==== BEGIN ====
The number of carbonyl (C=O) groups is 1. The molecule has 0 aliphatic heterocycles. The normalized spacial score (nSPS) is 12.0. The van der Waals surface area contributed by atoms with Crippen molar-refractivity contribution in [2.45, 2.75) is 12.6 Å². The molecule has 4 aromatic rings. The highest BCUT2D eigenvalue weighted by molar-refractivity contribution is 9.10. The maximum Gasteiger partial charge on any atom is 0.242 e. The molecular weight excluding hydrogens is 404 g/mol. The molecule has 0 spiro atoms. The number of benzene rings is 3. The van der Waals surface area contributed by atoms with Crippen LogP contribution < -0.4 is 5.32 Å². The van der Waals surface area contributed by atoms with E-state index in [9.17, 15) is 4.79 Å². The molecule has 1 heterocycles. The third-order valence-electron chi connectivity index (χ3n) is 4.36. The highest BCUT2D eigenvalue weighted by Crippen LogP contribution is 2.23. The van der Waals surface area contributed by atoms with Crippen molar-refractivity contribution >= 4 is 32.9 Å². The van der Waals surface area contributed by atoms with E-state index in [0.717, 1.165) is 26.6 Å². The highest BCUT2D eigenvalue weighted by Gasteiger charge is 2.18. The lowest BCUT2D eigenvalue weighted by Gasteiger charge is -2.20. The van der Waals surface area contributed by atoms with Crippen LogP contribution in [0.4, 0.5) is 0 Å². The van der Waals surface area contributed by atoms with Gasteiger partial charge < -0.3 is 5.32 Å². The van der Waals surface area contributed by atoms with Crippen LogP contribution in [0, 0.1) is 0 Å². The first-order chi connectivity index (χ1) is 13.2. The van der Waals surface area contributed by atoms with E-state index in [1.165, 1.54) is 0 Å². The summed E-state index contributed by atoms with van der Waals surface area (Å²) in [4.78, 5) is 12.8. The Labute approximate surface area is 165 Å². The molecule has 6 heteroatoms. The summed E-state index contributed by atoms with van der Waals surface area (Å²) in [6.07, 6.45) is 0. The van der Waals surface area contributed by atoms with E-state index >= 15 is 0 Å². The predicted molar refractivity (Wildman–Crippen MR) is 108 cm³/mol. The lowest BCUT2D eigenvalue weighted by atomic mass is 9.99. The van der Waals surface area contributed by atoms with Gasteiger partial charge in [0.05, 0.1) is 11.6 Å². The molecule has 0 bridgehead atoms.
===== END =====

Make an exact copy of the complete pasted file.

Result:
The number of carbonyl (C=O) groups is 1. The molecule has 0 aliphatic heterocycles. The normalized spacial score (nSPS) is 12.0. The van der Waals surface area contributed by atoms with Crippen molar-refractivity contribution in [2.45, 2.75) is 12.6 Å². The molecule has 4 aromatic rings. The highest BCUT2D eigenvalue weighted by molar-refractivity contribution is 9.10. The maximum Gasteiger partial charge on any atom is 0.242 e. The molecular weight excluding hydrogens is 404 g/mol. The molecule has 0 spiro atoms. The number of benzene rings is 3. The van der Waals surface area contributed by atoms with Crippen LogP contribution < -0.4 is 5.32 Å². The van der Waals surface area contributed by atoms with E-state index in [9.17, 15) is 4.79 Å². The molecule has 1 heterocycles. The third-order valence-electron chi connectivity index (χ3n) is 4.36. The highest BCUT2D eigenvalue weighted by Crippen LogP contribution is 2.23. The van der Waals surface area contributed by atoms with Crippen molar-refractivity contribution >= 4 is 32.9 Å². The van der Waals surface area contributed by atoms with E-state index in [0.717, 1.165) is 26.6 Å². The highest BCUT2D eigenvalue weighted by Gasteiger charge is 2.18. The lowest BCUT2D eigenvalue weighted by Gasteiger charge is -2.20. The van der Waals surface area contributed by atoms with Crippen LogP contribution in [0.4, 0.5) is 0 Å². The van der Waals surface area contributed by atoms with Gasteiger partial charge < -0.3 is 5.32 Å². The van der Waals surface area contributed by atoms with Crippen LogP contribution in [0, 0.1) is 0 Å². The first-order chi connectivity index (χ1) is 13.2. The van der Waals surface area contributed by atoms with E-state index in [1.165, 1.54) is 0 Å². The summed E-state index contributed by atoms with van der Waals surface area (Å²) in [4.78, 5) is 12.8. The Labute approximate surface area is 165 Å². The molecule has 6 heteroatoms. The summed E-state index contributed by atoms with van der Waals surface area (Å²) in [6.07, 6.45) is 0. The van der Waals surface area contributed by atoms with E-state index >= 15 is 0 Å². The predicted molar refractivity (Wildman–Crippen MR) is 108 cm³/mol. The lowest BCUT2D eigenvalue weighted by atomic mass is 9.99. The van der Waals surface area contributed by atoms with Gasteiger partial charge in [0.05, 0.1) is 11.6 Å². The molecule has 0 bridgehead atoms.